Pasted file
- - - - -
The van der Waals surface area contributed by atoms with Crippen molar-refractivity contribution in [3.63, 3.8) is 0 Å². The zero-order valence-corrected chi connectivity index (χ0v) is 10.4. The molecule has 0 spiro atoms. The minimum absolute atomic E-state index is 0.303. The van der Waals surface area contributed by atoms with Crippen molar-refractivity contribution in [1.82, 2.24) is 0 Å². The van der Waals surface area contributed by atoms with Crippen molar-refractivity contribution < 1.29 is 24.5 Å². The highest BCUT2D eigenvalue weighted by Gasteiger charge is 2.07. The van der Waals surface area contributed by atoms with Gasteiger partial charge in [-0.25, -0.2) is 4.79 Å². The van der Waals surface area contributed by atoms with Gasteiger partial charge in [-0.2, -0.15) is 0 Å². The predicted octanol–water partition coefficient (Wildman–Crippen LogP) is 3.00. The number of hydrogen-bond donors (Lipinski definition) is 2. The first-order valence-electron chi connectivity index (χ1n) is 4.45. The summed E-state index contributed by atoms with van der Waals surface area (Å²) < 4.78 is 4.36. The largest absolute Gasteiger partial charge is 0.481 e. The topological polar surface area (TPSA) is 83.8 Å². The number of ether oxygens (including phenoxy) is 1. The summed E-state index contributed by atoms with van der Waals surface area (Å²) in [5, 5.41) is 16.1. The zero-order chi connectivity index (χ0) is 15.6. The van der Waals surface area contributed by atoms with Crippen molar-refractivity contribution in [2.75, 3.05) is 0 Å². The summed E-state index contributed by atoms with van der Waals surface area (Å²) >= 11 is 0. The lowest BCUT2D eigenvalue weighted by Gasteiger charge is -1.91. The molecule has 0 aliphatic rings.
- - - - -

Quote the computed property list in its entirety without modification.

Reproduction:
The van der Waals surface area contributed by atoms with Crippen molar-refractivity contribution in [3.63, 3.8) is 0 Å². The zero-order valence-corrected chi connectivity index (χ0v) is 10.4. The molecule has 0 spiro atoms. The minimum absolute atomic E-state index is 0.303. The van der Waals surface area contributed by atoms with Crippen molar-refractivity contribution in [1.82, 2.24) is 0 Å². The van der Waals surface area contributed by atoms with Crippen molar-refractivity contribution < 1.29 is 24.5 Å². The highest BCUT2D eigenvalue weighted by Gasteiger charge is 2.07. The van der Waals surface area contributed by atoms with Gasteiger partial charge in [-0.25, -0.2) is 4.79 Å². The van der Waals surface area contributed by atoms with Gasteiger partial charge in [-0.2, -0.15) is 0 Å². The predicted octanol–water partition coefficient (Wildman–Crippen LogP) is 3.00. The number of hydrogen-bond donors (Lipinski definition) is 2. The first-order valence-electron chi connectivity index (χ1n) is 4.45. The summed E-state index contributed by atoms with van der Waals surface area (Å²) < 4.78 is 4.36. The largest absolute Gasteiger partial charge is 0.481 e. The topological polar surface area (TPSA) is 83.8 Å². The number of ether oxygens (including phenoxy) is 1. The summed E-state index contributed by atoms with van der Waals surface area (Å²) in [5, 5.41) is 16.1. The zero-order chi connectivity index (χ0) is 15.6. The van der Waals surface area contributed by atoms with Crippen molar-refractivity contribution in [2.75, 3.05) is 0 Å². The summed E-state index contributed by atoms with van der Waals surface area (Å²) >= 11 is 0. The lowest BCUT2D eigenvalue weighted by Gasteiger charge is -1.91. The molecule has 0 aliphatic rings.